Status: 04/18/2022 11:55 a.m.
More than 28,000 runners from 120 nations participate in the 126th Boston Marathon. The attack nine years ago failed to stop the oldest non-Olympic marathon.
Athletes and spectators experience the worst moment in the 125-year history of the Boston Marathon in 2013. Two bombs explode on the side of the racetrack, killing three people and injuring hundreds.
A year later, more runners and spectators are coming than ever to make one thing clear: the legend continues, the oldest marathon outside the Olympics continues to make history.
He started with 15 runners
“The majority of America’s first Olympic team came from the Boston Athletic Society,” marathon historian Tom Grilk explains in a TED Talk. It was in Athens in 1896, during the first modern Olympic Games. The American athletes are so enthusiastic that they organize the first marathon in Boston a year later: with 15 participants including 10 at the finish.
It turns into a big spectacular event. “The event injects $200 million into the local economy, 40 million in donations are raised,” says Grilk.
There are many stories from those 125 years. For example, this one is not sure that runners can survive such a distance. After all, the original marathon runner also died around 2,500 years ago: “Each runner had a cyclist by his side to accompany him if he should collapse.”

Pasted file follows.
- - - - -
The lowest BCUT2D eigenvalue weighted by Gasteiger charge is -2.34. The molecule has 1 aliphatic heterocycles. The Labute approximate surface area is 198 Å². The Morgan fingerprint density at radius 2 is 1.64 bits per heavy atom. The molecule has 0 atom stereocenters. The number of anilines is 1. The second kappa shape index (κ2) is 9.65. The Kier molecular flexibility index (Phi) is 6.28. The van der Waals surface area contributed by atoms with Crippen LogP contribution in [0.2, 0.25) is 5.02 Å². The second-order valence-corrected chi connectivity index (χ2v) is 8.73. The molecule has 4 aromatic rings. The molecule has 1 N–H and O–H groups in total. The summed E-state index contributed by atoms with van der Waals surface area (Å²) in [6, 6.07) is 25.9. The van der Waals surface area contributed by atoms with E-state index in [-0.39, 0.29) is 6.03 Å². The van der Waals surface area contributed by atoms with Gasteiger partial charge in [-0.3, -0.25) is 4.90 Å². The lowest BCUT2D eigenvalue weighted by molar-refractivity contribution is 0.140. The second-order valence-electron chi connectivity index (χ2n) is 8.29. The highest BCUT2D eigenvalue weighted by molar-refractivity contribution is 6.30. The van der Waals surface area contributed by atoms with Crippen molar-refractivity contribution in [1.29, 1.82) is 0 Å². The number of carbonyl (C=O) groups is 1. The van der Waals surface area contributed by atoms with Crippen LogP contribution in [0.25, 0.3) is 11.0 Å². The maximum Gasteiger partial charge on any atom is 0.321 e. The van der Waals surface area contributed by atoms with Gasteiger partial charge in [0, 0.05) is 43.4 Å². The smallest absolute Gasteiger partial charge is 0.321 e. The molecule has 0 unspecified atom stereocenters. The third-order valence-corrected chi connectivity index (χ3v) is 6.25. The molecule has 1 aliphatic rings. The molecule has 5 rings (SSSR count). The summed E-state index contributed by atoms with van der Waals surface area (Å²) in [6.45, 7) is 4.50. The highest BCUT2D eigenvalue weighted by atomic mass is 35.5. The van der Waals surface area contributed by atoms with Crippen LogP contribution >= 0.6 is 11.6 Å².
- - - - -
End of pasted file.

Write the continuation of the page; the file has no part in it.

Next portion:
Women are only allowed later
Women were only allowed to run in 1972, 50 years ago. But Bobbi Gibb made her protest a success as early as 1966: She hid in the bushes at the start, just ran and ran the full distance. “For me, running was the epitome of life,” she later confessed in a video. The following year, the commissioners tried to force Kathrine Switzer to leave the track.
And then there’s this woman: She appeared out of nowhere in 1980 and won the marathon in a sensational two hours and 31 minutes. But Rosie Ruiz cheated – she secretly hit the trail with less than a mile to go.
Bobbi Gibb, the first woman to run the Boston Marathon, in 2016 on the 50th anniversary of her run.
Attack survivor runs again
Back in 2013. One of the survivors of the attack is the dancer Adrianne Haslet. She lost a leg. This year, she will run the Boston Marathon with the support of Olympic runner Shalane Flanagan. “Even more than a race, it’s a celebration of life and the human spirit,” she said.
No runners from Russia and Belarus
Registered runners from Russia and Belarus will not participate. They were expelled after the Russian invasion of Ukraine. Russians and Belarusians living abroad are allowed to participate – but without the respective national flag.
125 years of the Boston Marathon
Arthur Landwehr, ARD Washington, April 18, 2022 8:58 a.m.